Thursday, September 22, 2011

Open Letter to Mayor Fortin: Expand Poet Laureate Criteria

Updates:
Jan 2012 - The City of Victoria has chosen the esteemed Janet Rogers as the new Poet Laureate. Check her out (she's a spoken word artist!): http://www.mondaymag.com/entertainment/138084318.html?mobile=true

Oct 2011 - Thanks to the public support to expand the Poet Laureate program, the City of Victoria will be looking at a review of the program in thew new year. I'll keep you posted!


Original Post - Is poetry more than just page poems?

I've written a letter to Mayor and Council asking them to expand their criteria to include all the poets working in our community. If you agree, please sign the petition: http://www.petitiononline.com/poetlaur/petition.html

THE LETTER:
September 22, 2011

Dear Mayor and Council,

As delighted as I am that Victoria is once again seeking a Poet Laureate, I respectfully recommend that you broaden your eligibility criteria in order to include all the poets working in your city.

The world has changed since the Poet Laureate program was first launched in 2006 – iPhones now allow users to carry HD cameras in their pockets, and the rise of social media has made online promotion vital. As a practicing spoken word artist I believe your request for “a minimum of two published works (not self published) as well as other publications that display literary excellence” is restrictive and antiquated.

First, this qualification restricts nomination by poets who do not seek publication as their main artistic goal. These poets may instead record albums, engage in public performances or make videos and films of their work. This criteria does not take into consideration the vast array of media a poet can work in today.

I recently attended a talk at TEDxMileZero by Maureen Sawa, CEO of the Greater Victoria Public Library and Poet Laureate program partner, where she described the libraries of the future as multi-media public spaces. Well, if libraries can be more than just books, then poets should be able to do more than print poems.

Second, the specification of ‘non-self-published’ work does not reflect the huge changes within the publishing industry. Publishing houses are failing. And instead, poets are choosing from a variety of publishing options including e-Books, blogs, publish-on-demand and iBookstore to present their work.

For example, local novelist and current Editor of Monday Magazine Grant McKenzie is choosing to self-publish his next novel online. Should our poets be penalized for choosing these new (and environmentally-friendly) publishing formats?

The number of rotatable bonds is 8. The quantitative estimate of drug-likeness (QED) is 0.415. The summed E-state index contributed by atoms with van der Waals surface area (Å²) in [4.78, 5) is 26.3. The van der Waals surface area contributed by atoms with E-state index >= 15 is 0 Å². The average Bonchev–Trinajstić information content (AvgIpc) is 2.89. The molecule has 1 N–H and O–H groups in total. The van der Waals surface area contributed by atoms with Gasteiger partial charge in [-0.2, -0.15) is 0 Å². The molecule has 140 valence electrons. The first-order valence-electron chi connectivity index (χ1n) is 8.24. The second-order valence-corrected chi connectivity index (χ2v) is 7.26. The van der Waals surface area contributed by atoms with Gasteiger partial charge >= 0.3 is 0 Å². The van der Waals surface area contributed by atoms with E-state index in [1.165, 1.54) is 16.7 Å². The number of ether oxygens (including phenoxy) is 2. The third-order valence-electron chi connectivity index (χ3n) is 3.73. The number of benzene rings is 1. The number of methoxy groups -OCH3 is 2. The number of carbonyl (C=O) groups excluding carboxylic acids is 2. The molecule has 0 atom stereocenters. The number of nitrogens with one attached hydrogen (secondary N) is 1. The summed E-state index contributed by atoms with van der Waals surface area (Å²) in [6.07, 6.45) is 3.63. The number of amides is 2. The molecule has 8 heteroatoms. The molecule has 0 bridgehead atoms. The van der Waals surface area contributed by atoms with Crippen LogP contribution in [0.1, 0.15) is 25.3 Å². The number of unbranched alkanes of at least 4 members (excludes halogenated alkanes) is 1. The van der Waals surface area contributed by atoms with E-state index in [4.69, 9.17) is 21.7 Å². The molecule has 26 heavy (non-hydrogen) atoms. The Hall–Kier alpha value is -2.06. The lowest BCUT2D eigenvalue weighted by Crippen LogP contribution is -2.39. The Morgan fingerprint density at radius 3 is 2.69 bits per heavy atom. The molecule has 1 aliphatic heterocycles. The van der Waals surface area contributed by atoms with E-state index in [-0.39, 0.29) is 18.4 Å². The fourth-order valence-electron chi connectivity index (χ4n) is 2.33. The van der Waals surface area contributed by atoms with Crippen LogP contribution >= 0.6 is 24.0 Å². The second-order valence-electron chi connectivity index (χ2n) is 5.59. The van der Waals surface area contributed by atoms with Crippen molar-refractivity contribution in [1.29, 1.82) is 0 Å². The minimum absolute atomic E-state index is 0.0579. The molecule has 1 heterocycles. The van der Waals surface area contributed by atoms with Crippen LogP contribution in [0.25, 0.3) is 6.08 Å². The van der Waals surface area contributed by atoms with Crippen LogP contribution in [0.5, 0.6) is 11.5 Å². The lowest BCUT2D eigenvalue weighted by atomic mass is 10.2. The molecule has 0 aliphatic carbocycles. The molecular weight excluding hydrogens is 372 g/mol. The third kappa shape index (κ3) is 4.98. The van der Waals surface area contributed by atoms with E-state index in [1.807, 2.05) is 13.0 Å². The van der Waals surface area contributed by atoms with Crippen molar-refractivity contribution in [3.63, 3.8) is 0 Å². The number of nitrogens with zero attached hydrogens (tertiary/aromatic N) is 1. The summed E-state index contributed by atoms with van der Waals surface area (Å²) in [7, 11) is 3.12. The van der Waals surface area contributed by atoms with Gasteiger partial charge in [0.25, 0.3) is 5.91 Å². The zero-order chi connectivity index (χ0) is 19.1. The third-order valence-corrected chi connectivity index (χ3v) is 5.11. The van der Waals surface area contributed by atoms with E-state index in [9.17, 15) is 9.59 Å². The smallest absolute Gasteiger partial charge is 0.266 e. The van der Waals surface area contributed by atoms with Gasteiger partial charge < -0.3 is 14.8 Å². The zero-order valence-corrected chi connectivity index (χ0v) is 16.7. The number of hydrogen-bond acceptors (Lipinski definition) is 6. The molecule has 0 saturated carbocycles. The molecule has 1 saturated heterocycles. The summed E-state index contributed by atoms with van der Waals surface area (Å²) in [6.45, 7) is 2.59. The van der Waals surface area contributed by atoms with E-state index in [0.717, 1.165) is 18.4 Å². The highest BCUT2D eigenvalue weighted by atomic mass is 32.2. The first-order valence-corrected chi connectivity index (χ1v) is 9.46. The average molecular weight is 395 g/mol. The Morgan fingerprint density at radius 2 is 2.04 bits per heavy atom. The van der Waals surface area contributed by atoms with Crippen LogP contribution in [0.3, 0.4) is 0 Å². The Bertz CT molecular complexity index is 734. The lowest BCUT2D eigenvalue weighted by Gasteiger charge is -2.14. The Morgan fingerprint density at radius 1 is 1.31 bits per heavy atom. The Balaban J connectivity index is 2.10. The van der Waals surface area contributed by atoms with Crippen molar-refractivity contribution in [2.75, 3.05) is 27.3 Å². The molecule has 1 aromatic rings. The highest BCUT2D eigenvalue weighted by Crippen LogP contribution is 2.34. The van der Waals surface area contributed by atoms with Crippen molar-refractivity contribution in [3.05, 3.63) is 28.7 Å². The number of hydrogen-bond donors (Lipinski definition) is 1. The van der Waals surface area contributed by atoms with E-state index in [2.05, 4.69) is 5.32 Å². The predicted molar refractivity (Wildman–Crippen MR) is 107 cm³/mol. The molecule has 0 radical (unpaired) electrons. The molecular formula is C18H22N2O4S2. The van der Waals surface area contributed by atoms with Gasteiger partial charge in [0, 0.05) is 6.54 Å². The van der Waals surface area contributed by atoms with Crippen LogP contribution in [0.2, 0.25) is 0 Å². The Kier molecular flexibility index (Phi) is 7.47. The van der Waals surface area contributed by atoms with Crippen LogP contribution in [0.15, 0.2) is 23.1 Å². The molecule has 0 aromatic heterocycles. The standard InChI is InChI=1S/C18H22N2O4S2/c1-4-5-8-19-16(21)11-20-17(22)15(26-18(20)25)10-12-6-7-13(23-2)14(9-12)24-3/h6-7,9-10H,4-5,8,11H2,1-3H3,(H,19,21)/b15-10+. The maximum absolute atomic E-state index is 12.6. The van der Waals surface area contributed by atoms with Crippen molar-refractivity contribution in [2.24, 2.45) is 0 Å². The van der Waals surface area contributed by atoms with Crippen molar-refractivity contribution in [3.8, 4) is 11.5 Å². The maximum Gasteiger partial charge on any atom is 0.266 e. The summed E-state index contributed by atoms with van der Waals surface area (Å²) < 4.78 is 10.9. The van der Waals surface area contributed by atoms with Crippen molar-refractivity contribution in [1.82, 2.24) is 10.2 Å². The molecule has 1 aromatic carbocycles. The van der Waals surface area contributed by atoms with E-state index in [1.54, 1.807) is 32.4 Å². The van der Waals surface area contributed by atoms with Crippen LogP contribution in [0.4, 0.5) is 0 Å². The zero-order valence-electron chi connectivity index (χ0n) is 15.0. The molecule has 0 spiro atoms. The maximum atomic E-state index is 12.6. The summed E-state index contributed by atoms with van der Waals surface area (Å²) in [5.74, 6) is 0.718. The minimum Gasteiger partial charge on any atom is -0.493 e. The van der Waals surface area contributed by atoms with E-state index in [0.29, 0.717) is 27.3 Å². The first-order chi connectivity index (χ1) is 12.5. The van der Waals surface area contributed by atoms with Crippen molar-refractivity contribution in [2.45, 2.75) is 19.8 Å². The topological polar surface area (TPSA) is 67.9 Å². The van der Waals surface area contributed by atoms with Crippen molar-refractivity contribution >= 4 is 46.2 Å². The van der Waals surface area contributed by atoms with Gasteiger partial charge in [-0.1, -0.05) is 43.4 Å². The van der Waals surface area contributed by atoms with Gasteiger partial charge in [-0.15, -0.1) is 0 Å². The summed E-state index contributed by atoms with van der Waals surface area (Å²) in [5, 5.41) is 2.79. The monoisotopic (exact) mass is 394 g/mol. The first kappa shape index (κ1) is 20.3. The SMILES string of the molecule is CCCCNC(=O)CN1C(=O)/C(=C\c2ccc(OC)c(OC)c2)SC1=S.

I suggest that you focus instead on the poet’s reputation and work within our community as well the support for their work within the broader artistic community in which they operate. It would also be helpful to broaden the accepted mediums beyond print. This would allow for the inclusion of spoken word artists, performance poets, hiphop artists and other poetic disciplines as well as page poets.

The precedents exist in Canada. The Canada Council for the Arts expanded their spoken word program last year to include both spoken word and literary performance categories. Edmonton’s last Poet Laureate was Roland Pemberton, better known as the hiphop artist Cadence Weapon. He has albums of his work, not books. Calgary is set to name their first Poet Laureate in January and among their contenders are songwriter Kris Demeanor and spoken-word queen Sheri-D Wilson. Nova Scotia former Poet Laureate was recording artist Buck 65, now host on CBC 2. Its current Poet Laureate, Shauntay Grant, boasts only one published work – a children’s book – yet her body of poetic work, including hosting the CBC Poetry Face-Off – speaks volumes.

The precedent exists right here in Victoria too. Last year Monday Magazine included a ‘Favourite Spoken Word Artist’ category for the first time. Last year also saw the first annual and sold-out Victoria Spoken Word Festival, and the year before that Victoria hosted the Canadian Festival of Spoken Word with more than 1,000 in attendance over the week. Clearly, Victoria residents care about poetry – whether it is published or performed.

I encourage the city to broadening the criteria for Poet Laureate to include more artists and better represent the diversity of our community.

Sincerely,

Missie Peters
Victoria Slam Master, Tongues of Fire
Artistic Director, Not Your Grandma’s Poetry
Festival Director, Victoria Spoken Word Festival

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